Shared Logic (Between two cores)
The shared front-end design not only doomed Bulldozers floating-point capabilities, but the integer compute was also compromised.
As you can see, where Zen can execute four integer micro-ops (plus two address generation), a Bulldozer cluster could only execute half as many. Moreover, it lacks the complexity of the Zen scheduler which can have as many as 56 integer instruction queues and 28 address generation queues.
Higher Cache Latency and Size
Not only did the Bulldozer architecture have a shared L2 cache between every two cores in a module, but it was also slower than the preceding K10 chips. The L2 on the AMD FX-8150 had a latency penalty more than twice as much compared to Intel’s competing Sandy Bridge Core i7 (lesser is better).
Although the caches on Bulldozer are much larger than the ones on Sandy Bridge and Zen, they are much slower. Even at 4.6GHz, the FX chip’s L2 cache is 2x slower compared to the 2600K. The shared logic and cache architecture forced AMD to use a larger L2 cache, but the company went with cheaper and slower memory. Cache memory is one of the most expensive components of a CPU and considering how the Bulldozer parts perform, the company couldn’t afford to spend money on a faster, pricier cache reserve.
Bulldozer’s front-end was another bottleneck. The same 4-way fetch and decode were shared between two cores. AMD utilized interleaved multi-threading to track individual threads and give priority to the one that needs most of the work completed. One thread could be worked upon per cycle, meaning that the other sat idle.
Intel’s Sandy Bridge and the new Zen architecture like a standard design have a dedicated front-end for each core. The former fetches six macro-ops per cycle, sending five to the 4-way decoder.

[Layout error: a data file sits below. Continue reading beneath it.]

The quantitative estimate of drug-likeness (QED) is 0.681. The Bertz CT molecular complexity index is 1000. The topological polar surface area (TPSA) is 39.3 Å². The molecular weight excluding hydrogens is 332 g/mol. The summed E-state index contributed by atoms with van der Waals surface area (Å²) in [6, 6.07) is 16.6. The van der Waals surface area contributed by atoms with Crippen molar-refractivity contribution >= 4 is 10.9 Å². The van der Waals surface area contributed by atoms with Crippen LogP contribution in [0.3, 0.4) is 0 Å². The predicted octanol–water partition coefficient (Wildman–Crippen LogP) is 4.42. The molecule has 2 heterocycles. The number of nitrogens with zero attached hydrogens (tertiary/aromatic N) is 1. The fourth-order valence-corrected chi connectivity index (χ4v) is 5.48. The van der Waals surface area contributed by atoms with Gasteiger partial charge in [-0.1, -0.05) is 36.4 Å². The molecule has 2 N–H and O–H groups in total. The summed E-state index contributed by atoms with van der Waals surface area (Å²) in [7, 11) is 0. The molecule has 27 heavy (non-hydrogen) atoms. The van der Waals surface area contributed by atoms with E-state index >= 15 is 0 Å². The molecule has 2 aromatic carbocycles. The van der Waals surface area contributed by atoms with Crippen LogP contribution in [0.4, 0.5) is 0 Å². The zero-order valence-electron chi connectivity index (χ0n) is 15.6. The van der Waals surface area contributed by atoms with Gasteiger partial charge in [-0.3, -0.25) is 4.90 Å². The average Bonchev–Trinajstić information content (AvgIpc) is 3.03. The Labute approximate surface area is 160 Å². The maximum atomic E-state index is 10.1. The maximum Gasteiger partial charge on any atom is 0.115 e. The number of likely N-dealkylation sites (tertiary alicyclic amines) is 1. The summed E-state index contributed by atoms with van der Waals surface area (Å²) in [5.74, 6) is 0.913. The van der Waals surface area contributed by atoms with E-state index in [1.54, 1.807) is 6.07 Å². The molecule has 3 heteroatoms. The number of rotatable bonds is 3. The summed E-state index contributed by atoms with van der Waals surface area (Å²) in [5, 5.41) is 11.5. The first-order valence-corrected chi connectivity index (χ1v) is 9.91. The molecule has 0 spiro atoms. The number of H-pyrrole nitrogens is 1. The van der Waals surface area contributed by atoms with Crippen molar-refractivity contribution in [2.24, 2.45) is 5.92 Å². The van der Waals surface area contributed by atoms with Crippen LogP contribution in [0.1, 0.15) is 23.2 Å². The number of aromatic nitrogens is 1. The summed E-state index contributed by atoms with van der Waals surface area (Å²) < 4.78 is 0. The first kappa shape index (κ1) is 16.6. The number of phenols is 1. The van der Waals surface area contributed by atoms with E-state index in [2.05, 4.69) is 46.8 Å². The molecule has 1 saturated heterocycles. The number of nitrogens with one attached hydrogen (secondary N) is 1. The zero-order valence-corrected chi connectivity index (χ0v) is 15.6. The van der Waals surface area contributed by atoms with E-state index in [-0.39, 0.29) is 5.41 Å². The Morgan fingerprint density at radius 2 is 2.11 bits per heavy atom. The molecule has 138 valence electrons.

AMD’s Zen architecture also has a four-way decoder, but there can also be up to eight instructions pipelined in parallel from the op-cache (via the HP branch predictor).
Bulldozer’s predictor is decoupled and works independently of the fetch-decode pipeline, however, it’s not entirely clear how many instructions it can process per cycle. Considering the cramped up front-end, it can’t be more than four.
Windows 7 Scheduler
While all the other bottlenecks are relatively well-known, this last one is often overlooked.
Back in the days of Bulldozer, Windows 7 was the de-facto Windows OS. The resource allocation and scheduling of the operating system weren’t suited for the Bulldozer architecture. AMD’s octa-core models were basically four modules consisting of two cores each, sharing resources. However, Windows 8 didn’t see it that way. It saw 8 independent cores running simultaneously.
When the scheduler assigned a new thread 1b (dependent on data from 1a) to a separate module, it created a problem. AMD’s Turbo Boost technology couldn’t be enabled in this scenario. And Windows 7 did this quite often. Considering that the Bulldozer architecture was built for higher clock speeds to offset the low IPC, this was a major drawback.
AMD’s Turbo Core kicks in only when four cores from two modules are active. However, there are many times when the above-explained situation will cause four cores from three modules to be leveraged. Turbo Boost can’t be enabled in this scenario. Tests show that disabling two modules actually yields better performance than stock in many applications.
This is due to the poor IPC and single-threaded performance of the Bulldozer FX processors. Here are the complete diagrams of the Bulldozer, Sandy Bridge, Sky Lake, and Zen architectures to compare side-by-side:
Sources: Wikichip, AMD, Intel.